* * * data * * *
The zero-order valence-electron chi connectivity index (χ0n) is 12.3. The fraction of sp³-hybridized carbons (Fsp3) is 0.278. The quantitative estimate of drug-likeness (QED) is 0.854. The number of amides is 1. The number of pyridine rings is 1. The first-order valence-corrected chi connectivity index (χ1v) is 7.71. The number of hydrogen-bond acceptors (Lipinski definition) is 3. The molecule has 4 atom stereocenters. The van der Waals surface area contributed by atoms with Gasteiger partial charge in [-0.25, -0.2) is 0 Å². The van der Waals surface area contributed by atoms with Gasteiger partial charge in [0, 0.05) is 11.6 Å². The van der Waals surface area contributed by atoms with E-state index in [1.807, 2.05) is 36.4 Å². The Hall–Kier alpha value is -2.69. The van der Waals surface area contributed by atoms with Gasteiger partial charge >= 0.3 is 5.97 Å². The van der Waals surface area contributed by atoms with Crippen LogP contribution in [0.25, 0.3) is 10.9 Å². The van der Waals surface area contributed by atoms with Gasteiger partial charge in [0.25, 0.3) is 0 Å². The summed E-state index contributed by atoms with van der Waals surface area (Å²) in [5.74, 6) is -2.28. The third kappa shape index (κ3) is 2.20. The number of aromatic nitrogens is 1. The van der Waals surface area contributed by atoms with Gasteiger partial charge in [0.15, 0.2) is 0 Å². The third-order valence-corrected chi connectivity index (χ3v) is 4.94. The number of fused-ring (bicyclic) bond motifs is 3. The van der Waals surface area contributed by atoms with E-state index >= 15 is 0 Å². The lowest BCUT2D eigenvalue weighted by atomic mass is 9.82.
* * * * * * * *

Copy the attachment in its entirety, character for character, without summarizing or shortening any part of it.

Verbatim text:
The zero-order valence-electron chi connectivity index (χ0n) is 12.3. The fraction of sp³-hybridized carbons (Fsp3) is 0.278. The quantitative estimate of drug-likeness (QED) is 0.854. The number of amides is 1. The number of pyridine rings is 1. The first-order valence-corrected chi connectivity index (χ1v) is 7.71. The number of hydrogen-bond acceptors (Lipinski definition) is 3. The molecule has 4 atom stereocenters. The van der Waals surface area contributed by atoms with Gasteiger partial charge in [-0.25, -0.2) is 0 Å². The van der Waals surface area contributed by atoms with Gasteiger partial charge in [0, 0.05) is 11.6 Å². The van der Waals surface area contributed by atoms with E-state index in [1.807, 2.05) is 36.4 Å². The Hall–Kier alpha value is -2.69. The van der Waals surface area contributed by atoms with Gasteiger partial charge >= 0.3 is 5.97 Å². The van der Waals surface area contributed by atoms with Crippen LogP contribution in [0.25, 0.3) is 10.9 Å². The van der Waals surface area contributed by atoms with Gasteiger partial charge in [0.25, 0.3) is 0 Å². The summed E-state index contributed by atoms with van der Waals surface area (Å²) in [5.74, 6) is -2.28. The third kappa shape index (κ3) is 2.20. The number of aromatic nitrogens is 1. The van der Waals surface area contributed by atoms with Gasteiger partial charge in [0.15, 0.2) is 0 Å². The third-order valence-corrected chi connectivity index (χ3v) is 4.94. The number of fused-ring (bicyclic) bond motifs is 3. The van der Waals surface area contributed by atoms with E-state index >= 15 is 0 Å². The lowest BCUT2D eigenvalue weighted by atomic mass is 9.82.